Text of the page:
WHY the extra friendly greeting for someone who's only been to Oslo for the first time? Well, I'm pretty close to the person who made Norway her second home, and she's my host and travel buddy on this Scandinavian tour.

I said my farewell to Sweden, a country I fell in love with mainly because of its nationals who I refer to as the "perfect beings of the planet", ethereal in beauty. It was time to bid Norway hello.

As Des would say, "Welcome to my home, the most expensive country in the Scandinavia." (Second only to Tokyo, it's said). While in Copenhagen, she told me that the meals we were both having would be an equivalent to one dish in Oslo. I held to my wallet with fear.

It was late at night when we alit the Norwegian carrier at Gardermoen Airport. Oslo's principal airport and the second busiest in the Nordic region, and the scene proved just that, plus more-spotless, modern and efficient.

Just below the terminal is the Flytoget airport express, which runs six times per hour. Like there was no minute to waste, it sped us to the Oslo Central Station 47 kilometers away in 19 minutes. How is that for efficiency and convenience? Impressive.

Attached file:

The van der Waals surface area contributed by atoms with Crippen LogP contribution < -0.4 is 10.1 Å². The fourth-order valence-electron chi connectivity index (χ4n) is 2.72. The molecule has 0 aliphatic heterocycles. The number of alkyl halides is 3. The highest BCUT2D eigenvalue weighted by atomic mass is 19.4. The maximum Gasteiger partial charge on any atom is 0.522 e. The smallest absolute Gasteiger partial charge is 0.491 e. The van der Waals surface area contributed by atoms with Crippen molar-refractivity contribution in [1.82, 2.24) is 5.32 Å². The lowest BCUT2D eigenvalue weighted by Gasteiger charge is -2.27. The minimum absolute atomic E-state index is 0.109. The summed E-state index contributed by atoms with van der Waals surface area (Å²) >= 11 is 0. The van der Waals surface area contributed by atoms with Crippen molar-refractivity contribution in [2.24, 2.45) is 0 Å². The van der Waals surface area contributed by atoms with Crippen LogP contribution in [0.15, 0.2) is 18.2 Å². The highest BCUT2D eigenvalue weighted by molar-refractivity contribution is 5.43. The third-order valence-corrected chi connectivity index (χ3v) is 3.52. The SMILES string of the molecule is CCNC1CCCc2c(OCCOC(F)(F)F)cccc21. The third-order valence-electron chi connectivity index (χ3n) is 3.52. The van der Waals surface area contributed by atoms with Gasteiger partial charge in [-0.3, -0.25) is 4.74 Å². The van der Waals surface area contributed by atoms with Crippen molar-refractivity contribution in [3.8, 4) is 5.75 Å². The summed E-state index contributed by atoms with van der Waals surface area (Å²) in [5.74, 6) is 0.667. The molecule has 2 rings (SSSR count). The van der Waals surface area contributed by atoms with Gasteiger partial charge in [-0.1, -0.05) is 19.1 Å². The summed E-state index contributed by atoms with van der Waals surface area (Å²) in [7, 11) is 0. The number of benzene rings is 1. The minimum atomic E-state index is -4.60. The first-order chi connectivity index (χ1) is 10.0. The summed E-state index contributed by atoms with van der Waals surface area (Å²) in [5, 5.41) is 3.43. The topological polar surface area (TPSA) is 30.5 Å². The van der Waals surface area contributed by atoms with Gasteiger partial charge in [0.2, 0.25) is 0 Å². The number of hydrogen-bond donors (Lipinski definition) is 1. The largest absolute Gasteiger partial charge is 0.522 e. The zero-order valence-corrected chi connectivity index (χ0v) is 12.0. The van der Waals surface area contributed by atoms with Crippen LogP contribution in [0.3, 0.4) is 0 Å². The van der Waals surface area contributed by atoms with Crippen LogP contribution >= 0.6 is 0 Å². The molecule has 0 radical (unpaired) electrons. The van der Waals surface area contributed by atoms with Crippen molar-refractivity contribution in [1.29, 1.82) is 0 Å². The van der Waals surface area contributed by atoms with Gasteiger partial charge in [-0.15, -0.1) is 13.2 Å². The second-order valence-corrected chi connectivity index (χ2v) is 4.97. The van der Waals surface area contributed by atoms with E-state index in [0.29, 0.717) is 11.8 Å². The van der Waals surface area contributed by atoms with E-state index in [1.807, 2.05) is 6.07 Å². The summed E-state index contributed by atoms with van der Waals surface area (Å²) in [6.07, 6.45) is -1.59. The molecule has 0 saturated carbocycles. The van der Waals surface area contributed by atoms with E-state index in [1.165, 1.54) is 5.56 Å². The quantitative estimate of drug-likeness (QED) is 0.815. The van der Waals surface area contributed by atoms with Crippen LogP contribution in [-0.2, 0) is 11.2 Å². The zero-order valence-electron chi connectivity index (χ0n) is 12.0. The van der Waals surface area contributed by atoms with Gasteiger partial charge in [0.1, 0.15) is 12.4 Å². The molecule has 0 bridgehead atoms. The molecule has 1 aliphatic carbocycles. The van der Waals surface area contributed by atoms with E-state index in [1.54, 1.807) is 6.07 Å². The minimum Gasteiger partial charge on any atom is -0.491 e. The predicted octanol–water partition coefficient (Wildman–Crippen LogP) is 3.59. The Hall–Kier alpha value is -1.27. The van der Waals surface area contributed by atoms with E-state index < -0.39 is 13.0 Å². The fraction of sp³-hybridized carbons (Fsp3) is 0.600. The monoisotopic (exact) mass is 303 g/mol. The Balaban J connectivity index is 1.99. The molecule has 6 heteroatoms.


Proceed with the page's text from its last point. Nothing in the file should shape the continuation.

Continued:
A few steps away from the central train station was the hotel, home for the limited time in Oslo. It's location is within walking distance to several of the city's attractions.

To prove that point, the pleasant walk on a cool autumn night gave me a glimpse of the Nobel Peace Center building, the City Hall, and the Opera House glowing it its night lights. It was an alluring sight that piqued my interest to explore it at daytime.

We were headed to Aker Brygge, the harbor that was once a shipyard and now turned into a posh high-rise residences, dining and entertainment locale. This area, I believe, is best experienced at night.

My host took me to a fancy restaurant built on the marina. The building wrapped in glass, offered the diners a panoramic view of the glimmering city across the water at night.

Oslo was going to be exciting, I said to my host as I cleaned my plate with the posh restaurant's seafood specialty. It would be a sin to leave anything untouched. Des was right, dining is twice as expensive in Oslo that the other Scandinavian cities.

Over coffee and dessert we mapped out the city tour for the next day. I left it to Des to call the shots. This is her territory after all.

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